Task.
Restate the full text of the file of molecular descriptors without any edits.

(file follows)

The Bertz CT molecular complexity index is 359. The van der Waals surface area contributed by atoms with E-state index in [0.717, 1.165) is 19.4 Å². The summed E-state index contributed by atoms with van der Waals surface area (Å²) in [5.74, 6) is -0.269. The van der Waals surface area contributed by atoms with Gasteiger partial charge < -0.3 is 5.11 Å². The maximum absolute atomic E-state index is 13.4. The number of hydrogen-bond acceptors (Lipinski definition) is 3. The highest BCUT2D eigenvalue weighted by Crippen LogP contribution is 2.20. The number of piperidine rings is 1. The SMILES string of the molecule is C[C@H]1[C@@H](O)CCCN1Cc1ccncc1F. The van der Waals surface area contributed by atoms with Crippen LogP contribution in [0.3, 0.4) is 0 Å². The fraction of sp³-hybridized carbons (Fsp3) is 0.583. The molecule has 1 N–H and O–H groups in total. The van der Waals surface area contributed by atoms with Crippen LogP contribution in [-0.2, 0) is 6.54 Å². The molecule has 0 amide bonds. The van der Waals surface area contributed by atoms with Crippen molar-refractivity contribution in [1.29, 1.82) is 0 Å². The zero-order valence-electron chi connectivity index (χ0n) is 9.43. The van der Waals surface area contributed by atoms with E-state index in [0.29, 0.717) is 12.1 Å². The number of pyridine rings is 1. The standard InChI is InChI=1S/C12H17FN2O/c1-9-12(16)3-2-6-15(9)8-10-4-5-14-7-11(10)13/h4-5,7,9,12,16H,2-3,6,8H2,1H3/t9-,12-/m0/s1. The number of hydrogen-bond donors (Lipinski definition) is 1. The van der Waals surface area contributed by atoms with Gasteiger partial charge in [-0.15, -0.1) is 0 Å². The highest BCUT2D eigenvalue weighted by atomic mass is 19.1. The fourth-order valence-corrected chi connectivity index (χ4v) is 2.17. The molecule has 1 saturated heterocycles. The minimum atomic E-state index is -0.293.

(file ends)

The Bertz CT molecular complexity index is 359. The van der Waals surface area contributed by atoms with E-state index in [0.717, 1.165) is 19.4 Å². The summed E-state index contributed by atoms with van der Waals surface area (Å²) in [5.74, 6) is -0.269. The van der Waals surface area contributed by atoms with Gasteiger partial charge < -0.3 is 5.11 Å². The maximum absolute atomic E-state index is 13.4. The number of hydrogen-bond acceptors (Lipinski definition) is 3. The highest BCUT2D eigenvalue weighted by Crippen LogP contribution is 2.20. The number of piperidine rings is 1. The SMILES string of the molecule is C[C@H]1[C@@H](O)CCCN1Cc1ccncc1F. The van der Waals surface area contributed by atoms with Crippen LogP contribution in [0.3, 0.4) is 0 Å². The fraction of sp³-hybridized carbons (Fsp3) is 0.583. The molecule has 1 N–H and O–H groups in total. The van der Waals surface area contributed by atoms with Crippen LogP contribution in [-0.2, 0) is 6.54 Å². The molecule has 0 amide bonds. The van der Waals surface area contributed by atoms with Crippen molar-refractivity contribution in [1.29, 1.82) is 0 Å². The zero-order valence-electron chi connectivity index (χ0n) is 9.43. The van der Waals surface area contributed by atoms with E-state index in [0.29, 0.717) is 12.1 Å². The number of pyridine rings is 1. The standard InChI is InChI=1S/C12H17FN2O/c1-9-12(16)3-2-6-15(9)8-10-4-5-14-7-11(10)13/h4-5,7,9,12,16H,2-3,6,8H2,1H3/t9-,12-/m0/s1. The number of hydrogen-bond donors (Lipinski definition) is 1. The van der Waals surface area contributed by atoms with Gasteiger partial charge in [-0.15, -0.1) is 0 Å². The highest BCUT2D eigenvalue weighted by atomic mass is 19.1. The fourth-order valence-corrected chi connectivity index (χ4v) is 2.17. The molecule has 1 saturated heterocycles. The minimum atomic E-state index is -0.293.